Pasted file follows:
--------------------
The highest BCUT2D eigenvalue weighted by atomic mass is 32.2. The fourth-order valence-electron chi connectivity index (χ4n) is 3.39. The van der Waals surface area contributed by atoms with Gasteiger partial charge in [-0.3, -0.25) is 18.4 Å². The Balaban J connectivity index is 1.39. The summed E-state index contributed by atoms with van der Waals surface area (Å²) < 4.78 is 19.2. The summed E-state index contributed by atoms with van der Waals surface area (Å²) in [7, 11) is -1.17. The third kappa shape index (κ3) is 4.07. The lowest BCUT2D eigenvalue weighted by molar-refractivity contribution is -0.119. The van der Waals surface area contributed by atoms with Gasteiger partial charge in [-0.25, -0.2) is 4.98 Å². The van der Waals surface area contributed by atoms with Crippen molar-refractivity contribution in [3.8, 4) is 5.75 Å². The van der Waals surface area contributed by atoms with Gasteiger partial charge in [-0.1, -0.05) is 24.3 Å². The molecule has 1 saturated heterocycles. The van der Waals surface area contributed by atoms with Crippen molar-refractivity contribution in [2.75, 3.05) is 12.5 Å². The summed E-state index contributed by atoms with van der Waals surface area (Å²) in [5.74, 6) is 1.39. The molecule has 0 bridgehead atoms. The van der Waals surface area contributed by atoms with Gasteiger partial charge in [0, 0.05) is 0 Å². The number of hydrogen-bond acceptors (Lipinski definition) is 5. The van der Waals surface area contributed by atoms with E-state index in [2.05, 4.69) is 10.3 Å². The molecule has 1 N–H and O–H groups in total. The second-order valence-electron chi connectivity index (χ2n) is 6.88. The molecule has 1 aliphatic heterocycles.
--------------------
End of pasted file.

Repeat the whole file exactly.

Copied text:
The highest BCUT2D eigenvalue weighted by atomic mass is 32.2. The fourth-order valence-electron chi connectivity index (χ4n) is 3.39. The van der Waals surface area contributed by atoms with Gasteiger partial charge in [-0.3, -0.25) is 18.4 Å². The Balaban J connectivity index is 1.39. The summed E-state index contributed by atoms with van der Waals surface area (Å²) < 4.78 is 19.2. The summed E-state index contributed by atoms with van der Waals surface area (Å²) in [7, 11) is -1.17. The third kappa shape index (κ3) is 4.07. The lowest BCUT2D eigenvalue weighted by molar-refractivity contribution is -0.119. The van der Waals surface area contributed by atoms with Gasteiger partial charge in [-0.25, -0.2) is 4.98 Å². The van der Waals surface area contributed by atoms with Crippen molar-refractivity contribution in [3.8, 4) is 5.75 Å². The van der Waals surface area contributed by atoms with Gasteiger partial charge in [-0.1, -0.05) is 24.3 Å². The molecule has 1 saturated heterocycles. The van der Waals surface area contributed by atoms with Crippen molar-refractivity contribution in [2.75, 3.05) is 12.5 Å². The summed E-state index contributed by atoms with van der Waals surface area (Å²) in [5.74, 6) is 1.39. The molecule has 0 bridgehead atoms. The van der Waals surface area contributed by atoms with Gasteiger partial charge in [0, 0.05) is 0 Å². The number of hydrogen-bond acceptors (Lipinski definition) is 5. The van der Waals surface area contributed by atoms with E-state index in [2.05, 4.69) is 10.3 Å². The molecule has 1 N–H and O–H groups in total. The second-order valence-electron chi connectivity index (χ2n) is 6.88. The molecule has 1 aliphatic heterocycles.